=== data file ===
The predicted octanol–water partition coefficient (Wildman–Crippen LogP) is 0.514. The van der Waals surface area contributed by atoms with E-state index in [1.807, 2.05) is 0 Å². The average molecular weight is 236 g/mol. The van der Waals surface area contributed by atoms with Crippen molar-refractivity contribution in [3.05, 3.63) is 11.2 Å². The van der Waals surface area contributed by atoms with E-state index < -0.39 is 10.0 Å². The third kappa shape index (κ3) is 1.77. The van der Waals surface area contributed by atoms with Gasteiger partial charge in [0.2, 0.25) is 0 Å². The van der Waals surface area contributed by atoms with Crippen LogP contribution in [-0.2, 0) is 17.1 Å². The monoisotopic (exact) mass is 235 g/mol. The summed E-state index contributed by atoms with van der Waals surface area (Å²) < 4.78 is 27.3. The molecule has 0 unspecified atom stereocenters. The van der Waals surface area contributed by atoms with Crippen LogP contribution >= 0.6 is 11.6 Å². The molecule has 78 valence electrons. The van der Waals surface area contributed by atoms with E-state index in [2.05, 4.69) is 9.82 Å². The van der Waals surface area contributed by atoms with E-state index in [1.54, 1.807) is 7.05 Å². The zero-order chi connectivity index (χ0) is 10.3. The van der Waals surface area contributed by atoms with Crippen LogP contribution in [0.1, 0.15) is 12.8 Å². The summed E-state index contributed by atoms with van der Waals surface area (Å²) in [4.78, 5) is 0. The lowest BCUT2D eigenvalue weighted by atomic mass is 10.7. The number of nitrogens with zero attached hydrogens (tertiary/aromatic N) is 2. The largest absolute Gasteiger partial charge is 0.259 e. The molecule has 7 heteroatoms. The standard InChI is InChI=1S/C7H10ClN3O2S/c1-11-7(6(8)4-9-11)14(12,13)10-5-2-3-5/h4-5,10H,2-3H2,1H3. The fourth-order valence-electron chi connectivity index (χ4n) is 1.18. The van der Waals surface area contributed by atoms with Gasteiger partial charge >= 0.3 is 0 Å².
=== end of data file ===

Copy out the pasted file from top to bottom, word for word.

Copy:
The predicted octanol–water partition coefficient (Wildman–Crippen LogP) is 0.514. The van der Waals surface area contributed by atoms with E-state index in [1.807, 2.05) is 0 Å². The average molecular weight is 236 g/mol. The van der Waals surface area contributed by atoms with Crippen molar-refractivity contribution in [3.05, 3.63) is 11.2 Å². The van der Waals surface area contributed by atoms with E-state index < -0.39 is 10.0 Å². The third kappa shape index (κ3) is 1.77. The van der Waals surface area contributed by atoms with Gasteiger partial charge in [0.2, 0.25) is 0 Å². The van der Waals surface area contributed by atoms with Crippen LogP contribution in [-0.2, 0) is 17.1 Å². The monoisotopic (exact) mass is 235 g/mol. The summed E-state index contributed by atoms with van der Waals surface area (Å²) < 4.78 is 27.3. The molecule has 0 unspecified atom stereocenters. The van der Waals surface area contributed by atoms with Crippen LogP contribution >= 0.6 is 11.6 Å². The molecule has 78 valence electrons. The van der Waals surface area contributed by atoms with E-state index in [2.05, 4.69) is 9.82 Å². The van der Waals surface area contributed by atoms with E-state index in [1.54, 1.807) is 7.05 Å². The zero-order chi connectivity index (χ0) is 10.3. The van der Waals surface area contributed by atoms with Crippen LogP contribution in [0.1, 0.15) is 12.8 Å². The summed E-state index contributed by atoms with van der Waals surface area (Å²) in [4.78, 5) is 0. The lowest BCUT2D eigenvalue weighted by atomic mass is 10.7. The number of nitrogens with zero attached hydrogens (tertiary/aromatic N) is 2. The largest absolute Gasteiger partial charge is 0.259 e. The molecule has 7 heteroatoms. The standard InChI is InChI=1S/C7H10ClN3O2S/c1-11-7(6(8)4-9-11)14(12,13)10-5-2-3-5/h4-5,10H,2-3H2,1H3. The fourth-order valence-electron chi connectivity index (χ4n) is 1.18. The van der Waals surface area contributed by atoms with Gasteiger partial charge >= 0.3 is 0 Å².